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Category Archives: The EU

Cybersecurity and the EU: lessons from the COVID-19 crisis

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The COVID-19 pandemic hit the world hard. While medical researchers are racing to find a vaccine, malicious actors are exploiting the new range of possibilities to interfere with IT devices. Cybersecurity has become a prominent feature of the pandemic, especially in the health sector.  

Poor Detention Conditions and the European Arrest Warrant: Are Social Rights the Way Forward?

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With poor detention and prison conditions in EU Member states, Neža Šubic argues that social rights should be taken seriously in the context of the European Arrest Warrant. This would be the next step in designing an ever more rights-based Union. 

Güzelyurtlu and Others v. Cyprus and Turkey: An Important Legal Development or a Step Too Far?

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The Grand Chamber of the European Court of Human Rights recently delivered a judgment on a case concerning the murder of a Turkish Cypriot family. Nasia Hadjigeorgiou examines how this has broken new legal ground, while raising questions about the Court’s ability to address legal challenges in contexts of frozen conflict.

An Ever Growing Apart Union? On the Separating Impacts of Differentiated Integration

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The process of differentiated integration explicitly separates insiders and outsiders into different institutions. Within the Eurozone crisis, the institutional separation between ‘euro-ins’ and ‘euro-outs’ reached a new high. Alexander Schilin takes a social constructivist approach to reexamine the relationship between differentiated integration and interpersonal separation within the EU.

Ensuring the Future of Europe: The Decentring Approach to the EU’s Human Rights and Democracy Strategies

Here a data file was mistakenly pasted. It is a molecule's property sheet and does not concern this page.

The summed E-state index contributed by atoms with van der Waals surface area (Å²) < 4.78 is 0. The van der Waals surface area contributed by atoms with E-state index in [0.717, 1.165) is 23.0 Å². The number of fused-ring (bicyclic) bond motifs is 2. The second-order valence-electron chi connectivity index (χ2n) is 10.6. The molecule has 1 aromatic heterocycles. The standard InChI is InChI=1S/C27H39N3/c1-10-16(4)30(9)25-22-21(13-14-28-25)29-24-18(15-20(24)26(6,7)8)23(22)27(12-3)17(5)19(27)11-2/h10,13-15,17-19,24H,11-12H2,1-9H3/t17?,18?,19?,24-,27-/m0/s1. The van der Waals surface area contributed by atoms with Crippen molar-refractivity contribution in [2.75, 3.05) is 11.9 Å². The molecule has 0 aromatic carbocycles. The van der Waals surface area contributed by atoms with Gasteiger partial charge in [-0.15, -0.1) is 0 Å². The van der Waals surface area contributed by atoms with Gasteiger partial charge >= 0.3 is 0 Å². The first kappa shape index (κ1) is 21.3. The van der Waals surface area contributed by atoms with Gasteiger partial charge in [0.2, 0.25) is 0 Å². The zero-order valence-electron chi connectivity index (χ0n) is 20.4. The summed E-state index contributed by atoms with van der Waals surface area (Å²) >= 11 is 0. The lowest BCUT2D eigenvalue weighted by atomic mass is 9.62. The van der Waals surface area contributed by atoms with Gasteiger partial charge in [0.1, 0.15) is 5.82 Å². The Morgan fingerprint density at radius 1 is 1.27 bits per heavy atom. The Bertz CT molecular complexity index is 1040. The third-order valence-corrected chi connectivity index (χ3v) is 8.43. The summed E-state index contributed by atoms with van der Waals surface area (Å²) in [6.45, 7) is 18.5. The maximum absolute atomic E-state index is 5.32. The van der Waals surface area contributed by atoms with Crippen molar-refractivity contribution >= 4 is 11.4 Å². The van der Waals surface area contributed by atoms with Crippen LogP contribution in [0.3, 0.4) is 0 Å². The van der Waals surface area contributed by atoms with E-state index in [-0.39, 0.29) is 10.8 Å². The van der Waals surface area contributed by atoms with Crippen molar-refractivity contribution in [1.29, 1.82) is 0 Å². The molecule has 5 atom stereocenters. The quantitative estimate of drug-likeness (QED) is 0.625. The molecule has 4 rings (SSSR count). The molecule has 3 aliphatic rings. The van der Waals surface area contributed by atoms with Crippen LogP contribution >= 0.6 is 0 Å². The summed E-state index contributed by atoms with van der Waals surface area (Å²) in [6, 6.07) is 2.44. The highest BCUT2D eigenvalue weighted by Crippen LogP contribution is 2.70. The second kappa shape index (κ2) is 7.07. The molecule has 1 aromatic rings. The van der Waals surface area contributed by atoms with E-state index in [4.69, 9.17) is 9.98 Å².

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Patrik Taufar argues that taking a decentring approach to the EU’s human rights policies may promote engagement and ensure the effectiveness of the policy. He frames this argument within the question of the future of Europe and what steps must be taken to ensure the existence of ‘a next European century’.

The Far-Right in International and European Law

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Since the Second World War, the international community has sought to prevent the repetition of destructive far-right forces. Nevertheless, violent far-right entities have recently received unprecedented electoral support. In light of the current reality, a new book by UACES member Natalie Alkiviadou critically assesses the international and European tools available for States to regulate the […]

What for the Next European Century? | UACES Graduate Forum Conference 2019

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Our 2019 international European Studies conference for PhD and early-career scholars brought over 50 delegates to Manchester Metropolitan University to discuss Europe’s future.

The Whistleblower’s Protection Directive: Reinforcing Transparency and Accountability at the EU Level

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In April 2019, the European Parliament voted on a new Directive for the protection of whistleblowers. Dimitrios Kafteranis provides a preliminary assessment of the significance and practicality of this new EU legal instrument.

Immigrants and Entrepreneurial Opportunity Identification: The Future of Migrant Europe?

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Nur Suhaili Binti Ramli discusses the future of migrant Europe by arguing that immigrant entrepreneurship is vital for the socio-economic future of European countries.

Critique as an Opportunity for Legitimation: The Case of the EU Emissions Trading Scheme

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Criticisms directed at the European Union (EU) and its institutions over the past decade have often been interpreted as a sign of fundamental weakness. However, using the EU Emissions Trading Scheme as an example, Claire Godet argues that contestation should not be seen as a sign of failure, but rather as an opportunity for justification.

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